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Should Juniors Take the Old SAT, the New SAT, or the ACT?

Aug 18th, 2015 | ACT, SAT, Test Preparation

By now, many people are aware that the SAT is changing.  Starting next March 2016, the redesigned SAT will replace the current SAT for many students in the class of 2017 and beyond.  It will return to its roots of having two main sections:  Math and Verbal, each scored on a 200-800 point scale with the total scoring range between 400-1600.  The essay will be optional and it will be scored separately from the two main sections, similar to the way the ACT essay is scored.  The new SAT will also have another scoring difference from its current version:  There will no longer be a penalty for wrong answers, and there will only be 4 possible answer choices instead of the 5 there are now.

There are several other similarities between the new SAT and the ACT.  The SAT will have science questions, although there won’t be a separate Science section; instead the science questions will be spread throughout the Math and Verbal sections of the new SAT.  There will also be social studies questions throughout the test, including a Reading passage from a U.S. “founding document.”  The ACT has also always had Trigonometry questions in the Math Section, and the new SAT will have them now as well.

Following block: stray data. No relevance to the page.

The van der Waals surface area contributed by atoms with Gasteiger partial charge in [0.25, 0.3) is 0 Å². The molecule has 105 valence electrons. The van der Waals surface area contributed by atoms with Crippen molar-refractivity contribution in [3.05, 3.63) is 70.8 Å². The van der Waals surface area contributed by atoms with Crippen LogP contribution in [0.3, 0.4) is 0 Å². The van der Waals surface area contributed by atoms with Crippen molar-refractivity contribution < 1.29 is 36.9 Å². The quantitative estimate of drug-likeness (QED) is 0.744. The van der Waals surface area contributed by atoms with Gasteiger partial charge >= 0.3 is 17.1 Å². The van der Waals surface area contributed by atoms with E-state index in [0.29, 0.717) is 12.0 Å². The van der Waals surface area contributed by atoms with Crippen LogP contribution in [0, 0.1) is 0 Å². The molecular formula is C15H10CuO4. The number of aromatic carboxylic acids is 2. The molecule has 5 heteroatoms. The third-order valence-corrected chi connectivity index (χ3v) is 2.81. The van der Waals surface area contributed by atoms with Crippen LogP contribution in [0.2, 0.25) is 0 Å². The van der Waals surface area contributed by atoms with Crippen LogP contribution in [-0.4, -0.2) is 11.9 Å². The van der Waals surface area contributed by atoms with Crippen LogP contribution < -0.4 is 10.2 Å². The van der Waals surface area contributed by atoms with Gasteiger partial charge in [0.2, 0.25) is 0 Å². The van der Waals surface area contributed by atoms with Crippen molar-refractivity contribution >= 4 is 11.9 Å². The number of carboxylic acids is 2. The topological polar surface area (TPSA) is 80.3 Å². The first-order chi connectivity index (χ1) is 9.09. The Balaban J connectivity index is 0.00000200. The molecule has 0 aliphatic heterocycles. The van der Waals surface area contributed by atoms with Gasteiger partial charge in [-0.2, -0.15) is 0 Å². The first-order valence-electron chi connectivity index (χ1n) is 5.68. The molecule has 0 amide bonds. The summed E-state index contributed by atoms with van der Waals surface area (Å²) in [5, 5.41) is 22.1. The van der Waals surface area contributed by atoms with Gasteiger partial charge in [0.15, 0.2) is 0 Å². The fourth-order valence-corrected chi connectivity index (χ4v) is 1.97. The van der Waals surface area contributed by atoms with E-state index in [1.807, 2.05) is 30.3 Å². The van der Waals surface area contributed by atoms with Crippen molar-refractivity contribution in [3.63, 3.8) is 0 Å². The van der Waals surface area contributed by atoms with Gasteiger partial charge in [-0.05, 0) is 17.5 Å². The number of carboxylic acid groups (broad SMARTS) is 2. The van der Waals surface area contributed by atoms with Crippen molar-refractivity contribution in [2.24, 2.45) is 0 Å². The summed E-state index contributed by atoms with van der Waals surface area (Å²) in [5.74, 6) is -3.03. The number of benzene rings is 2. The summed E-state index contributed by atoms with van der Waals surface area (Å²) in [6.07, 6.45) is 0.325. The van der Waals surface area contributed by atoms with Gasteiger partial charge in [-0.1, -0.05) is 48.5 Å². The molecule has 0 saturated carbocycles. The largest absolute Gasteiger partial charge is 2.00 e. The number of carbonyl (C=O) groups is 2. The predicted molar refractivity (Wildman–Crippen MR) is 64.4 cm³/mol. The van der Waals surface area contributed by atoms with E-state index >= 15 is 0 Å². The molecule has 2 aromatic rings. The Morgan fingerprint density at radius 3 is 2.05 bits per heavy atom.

So, if students from the Class of 2017 are preparing for these standardized tests early in their junior year, which test should they take?  First of all, we at Sandweiss Test Prep recommend that students take a diagnostic test for the current SAT and the ACT.  We will compare the two sets of scores, and if the SAT is the “better” test, we’ll recommend that the student take the SAT once in the fall and again in the winter, with the goal of completing the SAT prior to March of 2016.  If the ACT is the better test, we’ll still recommend that juniors take the test for the first time as early in the school year as possible, given each student’s after school activities and other time constraints.  For either test, making sure there is adequate time for any necessary preparation is essential for score improvement.

Finally, we generally recommend against taking the new SAT on the first three or so test dates.  This is to insure that there are adequate practice tests available, as well as other practice material.  Also, the questions on the new test have not necessarily been proven to be a reliable indicator of college preparedness as they are generally designed to be.  Instead, students taking the new SAT in the first three test dates will sort of be the guinea pigs of the College Board’s test designers.   Since the new PSAT will be in the new, redesigned format, students will get a chance to sample the new SAT.  If they absolutely need to wait, and must take the SAT or ACT in the Spring of their Junior year, we can use that new PSAT from the fall to compare with the ACT.